WRIGLEYVILLE — Last Wednesday, City officials urged Chicagoans to help support their local hot dog stands that have been hit hard by the COVID-19 pandemic by recommending each Chicagoan consume 120 sport peppers each by summer’s end.
“Everyone knows that our local restaurants have suffered during the pandemic,” said George Pankodopolis, 53, Director of the Wrigleyville chamber of commerce, “but our city’s beloved hot dog stands, hot beef dispensaries, and burger hovels are especially suffering. The average snack shack in Chicago has to keep at least a dozen special condiments and pickles on hand to make the meaty treats our city is famous for and after a tumultuous year, they’re sitting on vast backstocks of peppers, pickles, and poppyseeds.”
Local stands overwhelmed by condiment storage are asking for all Chicagoans to consume 120 sport peppers over the next several summer months. Sport peppers, a pickled variety of peppers originally made to feed to athletes to boost performance and recovery in the days before Gatorade and steroids, became a popular topping for “Chicago-style” hotdogs along with thirty other ingredients in the early 1900’s. With an average of two sport peppers on each hotdog, this amounts to sixty hotdogs per person, or three standard jars of the spicy, pickled peppers. “Sixty hotdogs isn’t a lot to ask of our community,” said Pankodopolis, “many Chicagoans—in particular our population of thick-necked men with impossibly European-sounding last names—are already having dozens of dogs a month. We just need the rest of you to rise to the occasion.”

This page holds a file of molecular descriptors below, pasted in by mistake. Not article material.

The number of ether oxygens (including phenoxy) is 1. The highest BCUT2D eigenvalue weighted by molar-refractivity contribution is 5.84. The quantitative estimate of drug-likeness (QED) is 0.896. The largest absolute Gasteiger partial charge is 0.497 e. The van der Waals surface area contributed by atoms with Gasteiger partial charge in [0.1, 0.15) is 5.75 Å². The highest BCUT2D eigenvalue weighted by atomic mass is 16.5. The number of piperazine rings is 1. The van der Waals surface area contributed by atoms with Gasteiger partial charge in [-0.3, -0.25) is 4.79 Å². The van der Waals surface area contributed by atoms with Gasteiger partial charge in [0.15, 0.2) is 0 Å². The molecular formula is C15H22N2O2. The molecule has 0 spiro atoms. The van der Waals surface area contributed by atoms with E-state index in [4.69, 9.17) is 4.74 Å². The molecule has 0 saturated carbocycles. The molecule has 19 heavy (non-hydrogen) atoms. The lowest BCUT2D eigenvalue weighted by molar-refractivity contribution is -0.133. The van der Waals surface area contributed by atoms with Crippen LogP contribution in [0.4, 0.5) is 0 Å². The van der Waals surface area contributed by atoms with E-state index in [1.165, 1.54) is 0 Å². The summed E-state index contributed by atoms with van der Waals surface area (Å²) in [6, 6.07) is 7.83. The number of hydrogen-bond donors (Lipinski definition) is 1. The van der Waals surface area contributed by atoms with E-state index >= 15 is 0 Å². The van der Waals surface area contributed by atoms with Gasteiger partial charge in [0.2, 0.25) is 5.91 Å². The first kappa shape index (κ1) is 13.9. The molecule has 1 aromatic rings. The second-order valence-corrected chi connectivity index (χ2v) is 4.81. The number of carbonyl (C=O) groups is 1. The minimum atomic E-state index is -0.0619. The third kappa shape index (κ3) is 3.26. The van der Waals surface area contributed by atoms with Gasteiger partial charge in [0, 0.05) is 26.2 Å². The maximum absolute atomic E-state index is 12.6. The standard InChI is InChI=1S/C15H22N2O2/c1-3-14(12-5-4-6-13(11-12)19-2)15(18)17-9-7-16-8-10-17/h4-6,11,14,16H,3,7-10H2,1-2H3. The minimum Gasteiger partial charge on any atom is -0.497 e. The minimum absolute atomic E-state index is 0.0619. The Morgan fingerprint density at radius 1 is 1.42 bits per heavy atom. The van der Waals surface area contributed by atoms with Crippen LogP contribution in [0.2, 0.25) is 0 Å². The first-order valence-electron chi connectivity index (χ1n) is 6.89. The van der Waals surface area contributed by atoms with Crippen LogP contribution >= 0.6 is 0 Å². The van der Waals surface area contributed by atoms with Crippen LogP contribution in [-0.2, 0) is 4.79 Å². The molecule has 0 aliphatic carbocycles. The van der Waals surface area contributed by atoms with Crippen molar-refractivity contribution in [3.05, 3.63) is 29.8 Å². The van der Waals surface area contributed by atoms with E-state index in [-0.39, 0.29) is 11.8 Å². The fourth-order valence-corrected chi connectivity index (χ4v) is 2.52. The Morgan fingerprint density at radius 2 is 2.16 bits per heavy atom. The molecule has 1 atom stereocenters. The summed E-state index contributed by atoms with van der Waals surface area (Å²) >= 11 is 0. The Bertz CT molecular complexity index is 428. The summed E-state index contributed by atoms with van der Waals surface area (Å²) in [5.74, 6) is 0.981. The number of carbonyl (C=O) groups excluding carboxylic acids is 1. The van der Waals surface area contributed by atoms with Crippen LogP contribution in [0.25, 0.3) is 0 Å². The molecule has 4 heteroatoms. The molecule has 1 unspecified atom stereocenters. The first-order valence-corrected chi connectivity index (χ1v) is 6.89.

To help with the cause, some hotdog places are getting creative with their sport pepper placement. Byron’s Hotdogs is offering an eleven pepper dog called “The Football Team Dog”.
“We gotta offload these peppers, so we’re trying to develop some menu items that really highlight the sport peppers,” said Jackson Lemon, 34, hotdog chef and condiment czar for Byron’s Hot Dogs. “We’re fooling around with making a 32 ounce slushie, or using them in place of buns, or just offering them by the fist-full straight from the jar.”
“We’re not worried about our neon relish backstock, though, that stuff can never go bad, since it’s not technically food.”